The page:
THE SLOVAK National Museum is showing an exhibition called Half a Century of the Life of Roma in Photographs by Eva Davidová until July 31. Davidová, aged 80, is a Czech historian, ethnographer and photographer specialising in the Roma community and she particularly captured in her photographs the period around 1958 when many nomadic or semi-nomadic Roma from Romania, Moldavia and Wallachia were forced to settle down under various laws enacted by the communist regime.
Davidová took photos of Roma at various places in the former Czechoslovakia from 1952 to the end of the 1970s so her works reflect the last Roma wagons and caravans as well as the poor, dilapidated houses to which they were moved – though there are some proud village buildings as well. Many of the photos focus on children but there are also portraits of older people and one can feel that they were important and respected members of the community. Some works depict musicians and dancers and others show Roma repairing their homes, collecting wood, and preparing the soil.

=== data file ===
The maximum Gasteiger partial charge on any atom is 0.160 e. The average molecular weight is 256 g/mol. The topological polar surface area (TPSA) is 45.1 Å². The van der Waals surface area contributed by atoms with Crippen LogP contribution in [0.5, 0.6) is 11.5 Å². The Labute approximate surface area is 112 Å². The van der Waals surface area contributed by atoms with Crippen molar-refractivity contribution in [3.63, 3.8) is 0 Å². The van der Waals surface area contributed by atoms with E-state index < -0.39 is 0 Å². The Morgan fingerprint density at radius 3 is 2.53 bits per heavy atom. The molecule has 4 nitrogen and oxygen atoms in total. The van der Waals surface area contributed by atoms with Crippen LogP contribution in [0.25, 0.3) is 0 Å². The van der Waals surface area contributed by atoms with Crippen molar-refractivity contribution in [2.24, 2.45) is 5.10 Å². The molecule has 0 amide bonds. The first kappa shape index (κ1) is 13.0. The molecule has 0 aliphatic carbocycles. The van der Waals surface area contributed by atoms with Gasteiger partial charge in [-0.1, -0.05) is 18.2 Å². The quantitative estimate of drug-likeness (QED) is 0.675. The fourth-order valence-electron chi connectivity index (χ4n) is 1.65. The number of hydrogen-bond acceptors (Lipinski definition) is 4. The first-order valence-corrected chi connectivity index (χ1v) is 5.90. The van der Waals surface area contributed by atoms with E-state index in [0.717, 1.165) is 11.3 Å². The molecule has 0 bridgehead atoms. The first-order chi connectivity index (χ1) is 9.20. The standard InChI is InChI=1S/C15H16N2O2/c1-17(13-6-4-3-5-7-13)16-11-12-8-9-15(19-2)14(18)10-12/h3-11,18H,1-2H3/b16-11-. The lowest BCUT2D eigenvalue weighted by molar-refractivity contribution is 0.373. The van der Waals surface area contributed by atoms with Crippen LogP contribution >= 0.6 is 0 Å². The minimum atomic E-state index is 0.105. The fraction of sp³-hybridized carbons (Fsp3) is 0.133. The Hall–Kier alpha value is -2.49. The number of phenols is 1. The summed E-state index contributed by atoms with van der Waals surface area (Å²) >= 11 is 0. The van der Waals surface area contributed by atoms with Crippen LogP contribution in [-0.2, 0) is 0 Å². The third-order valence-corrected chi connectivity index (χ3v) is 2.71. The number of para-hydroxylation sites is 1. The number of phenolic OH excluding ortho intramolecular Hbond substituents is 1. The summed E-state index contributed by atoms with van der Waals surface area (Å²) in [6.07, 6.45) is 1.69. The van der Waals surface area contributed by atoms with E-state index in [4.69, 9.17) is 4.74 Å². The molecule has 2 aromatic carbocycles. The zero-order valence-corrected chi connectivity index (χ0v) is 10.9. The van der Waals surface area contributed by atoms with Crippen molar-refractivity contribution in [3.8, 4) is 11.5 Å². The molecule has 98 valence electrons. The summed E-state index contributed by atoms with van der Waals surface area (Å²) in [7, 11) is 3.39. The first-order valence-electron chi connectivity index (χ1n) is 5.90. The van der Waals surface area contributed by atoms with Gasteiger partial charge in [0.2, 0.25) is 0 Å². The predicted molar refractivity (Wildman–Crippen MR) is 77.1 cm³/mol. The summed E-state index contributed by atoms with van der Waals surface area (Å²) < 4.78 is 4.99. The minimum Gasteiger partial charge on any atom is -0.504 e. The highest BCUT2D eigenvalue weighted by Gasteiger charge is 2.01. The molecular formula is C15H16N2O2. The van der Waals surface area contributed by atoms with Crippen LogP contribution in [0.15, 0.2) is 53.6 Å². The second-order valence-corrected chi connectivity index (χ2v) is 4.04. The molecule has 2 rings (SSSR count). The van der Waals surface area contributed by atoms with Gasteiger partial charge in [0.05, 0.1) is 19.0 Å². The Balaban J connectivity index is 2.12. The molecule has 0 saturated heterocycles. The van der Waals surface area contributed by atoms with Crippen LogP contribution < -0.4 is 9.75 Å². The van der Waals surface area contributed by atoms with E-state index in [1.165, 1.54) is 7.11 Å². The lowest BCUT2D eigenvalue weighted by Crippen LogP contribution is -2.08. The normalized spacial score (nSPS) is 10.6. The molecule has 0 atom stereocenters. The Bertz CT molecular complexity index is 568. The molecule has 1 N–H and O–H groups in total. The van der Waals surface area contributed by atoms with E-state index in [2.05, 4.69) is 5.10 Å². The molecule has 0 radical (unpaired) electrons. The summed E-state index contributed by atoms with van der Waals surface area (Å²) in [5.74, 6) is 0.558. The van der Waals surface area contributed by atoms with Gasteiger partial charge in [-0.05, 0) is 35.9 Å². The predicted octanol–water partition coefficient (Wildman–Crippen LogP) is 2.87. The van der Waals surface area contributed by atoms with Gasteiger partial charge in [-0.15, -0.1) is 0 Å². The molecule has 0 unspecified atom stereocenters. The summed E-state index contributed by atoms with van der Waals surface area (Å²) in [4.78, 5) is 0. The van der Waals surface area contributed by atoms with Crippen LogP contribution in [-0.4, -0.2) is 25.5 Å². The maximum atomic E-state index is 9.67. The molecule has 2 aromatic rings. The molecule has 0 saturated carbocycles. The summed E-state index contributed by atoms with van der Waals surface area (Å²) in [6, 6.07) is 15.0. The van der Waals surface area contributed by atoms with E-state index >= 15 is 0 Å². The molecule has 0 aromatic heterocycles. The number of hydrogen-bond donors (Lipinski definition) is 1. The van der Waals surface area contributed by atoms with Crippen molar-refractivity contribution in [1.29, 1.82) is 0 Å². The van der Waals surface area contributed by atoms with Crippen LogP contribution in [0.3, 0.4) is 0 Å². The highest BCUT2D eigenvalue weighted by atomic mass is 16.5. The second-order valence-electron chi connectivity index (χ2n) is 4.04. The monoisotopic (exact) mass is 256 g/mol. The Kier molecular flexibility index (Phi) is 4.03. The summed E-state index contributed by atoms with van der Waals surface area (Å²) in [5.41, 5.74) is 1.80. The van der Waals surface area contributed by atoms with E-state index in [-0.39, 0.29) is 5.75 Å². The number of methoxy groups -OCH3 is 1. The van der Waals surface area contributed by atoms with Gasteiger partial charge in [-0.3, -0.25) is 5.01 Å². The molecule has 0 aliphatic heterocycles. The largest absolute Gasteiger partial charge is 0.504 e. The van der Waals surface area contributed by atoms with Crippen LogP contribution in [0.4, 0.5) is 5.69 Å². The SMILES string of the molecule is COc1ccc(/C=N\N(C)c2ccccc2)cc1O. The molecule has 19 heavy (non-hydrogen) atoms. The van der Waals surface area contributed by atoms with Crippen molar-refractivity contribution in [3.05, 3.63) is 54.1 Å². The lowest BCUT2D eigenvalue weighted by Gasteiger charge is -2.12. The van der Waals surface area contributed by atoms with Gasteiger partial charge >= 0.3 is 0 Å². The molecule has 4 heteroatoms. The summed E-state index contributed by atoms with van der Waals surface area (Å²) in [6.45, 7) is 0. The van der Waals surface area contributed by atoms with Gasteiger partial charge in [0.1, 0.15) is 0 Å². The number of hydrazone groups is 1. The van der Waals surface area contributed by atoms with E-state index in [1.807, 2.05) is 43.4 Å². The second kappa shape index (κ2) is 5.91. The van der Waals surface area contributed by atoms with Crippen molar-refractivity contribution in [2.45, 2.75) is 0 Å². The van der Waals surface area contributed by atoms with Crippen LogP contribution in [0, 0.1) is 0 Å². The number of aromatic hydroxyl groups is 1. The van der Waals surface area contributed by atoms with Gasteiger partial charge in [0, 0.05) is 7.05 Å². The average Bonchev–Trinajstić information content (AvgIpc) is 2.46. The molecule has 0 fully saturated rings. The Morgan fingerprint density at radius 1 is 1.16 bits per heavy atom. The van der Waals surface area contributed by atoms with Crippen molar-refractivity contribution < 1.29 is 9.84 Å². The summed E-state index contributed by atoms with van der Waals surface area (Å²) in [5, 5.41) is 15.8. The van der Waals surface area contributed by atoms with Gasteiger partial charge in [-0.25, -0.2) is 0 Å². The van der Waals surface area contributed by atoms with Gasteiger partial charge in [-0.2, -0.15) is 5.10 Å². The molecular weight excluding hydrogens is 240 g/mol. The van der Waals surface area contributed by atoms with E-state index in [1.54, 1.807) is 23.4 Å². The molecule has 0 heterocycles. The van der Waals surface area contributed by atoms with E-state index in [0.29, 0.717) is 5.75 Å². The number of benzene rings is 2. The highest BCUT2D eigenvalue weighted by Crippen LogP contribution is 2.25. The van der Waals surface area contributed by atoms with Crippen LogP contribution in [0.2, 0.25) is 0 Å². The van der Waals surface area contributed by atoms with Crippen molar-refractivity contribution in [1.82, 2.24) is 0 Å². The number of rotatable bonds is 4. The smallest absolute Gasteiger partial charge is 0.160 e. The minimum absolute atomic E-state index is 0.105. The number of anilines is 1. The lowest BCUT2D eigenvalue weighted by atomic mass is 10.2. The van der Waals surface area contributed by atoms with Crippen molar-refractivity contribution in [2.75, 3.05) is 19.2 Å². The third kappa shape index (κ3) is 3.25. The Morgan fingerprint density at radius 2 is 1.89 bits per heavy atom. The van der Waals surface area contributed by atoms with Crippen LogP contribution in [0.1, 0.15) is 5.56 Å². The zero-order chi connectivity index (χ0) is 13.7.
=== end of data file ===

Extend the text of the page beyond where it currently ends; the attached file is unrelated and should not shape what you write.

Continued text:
The legends for the photographs only state the year and the place where they were taken so English is not really necessary. Poster boards at the beginning of exhibition and a 15-minute documentary describing the work and history of Davidová are only in Slovak but an English-speaking visitor can easily capture the core of the exhibition as the photos are made with much sensitivity and empathy and tell tales by themselves, representing a valuable historical testimony to the lives of Roma during this period.
Davidová is a member of the International Romani Union and the Gypsy Lore Society and has also made audio recordings of traditional Roma folklore. Her photo series are neither strictly scientific nor particularly artistic but rather document the social and cultural changes of Roma residents throughout the history of communist Czechoslovakia.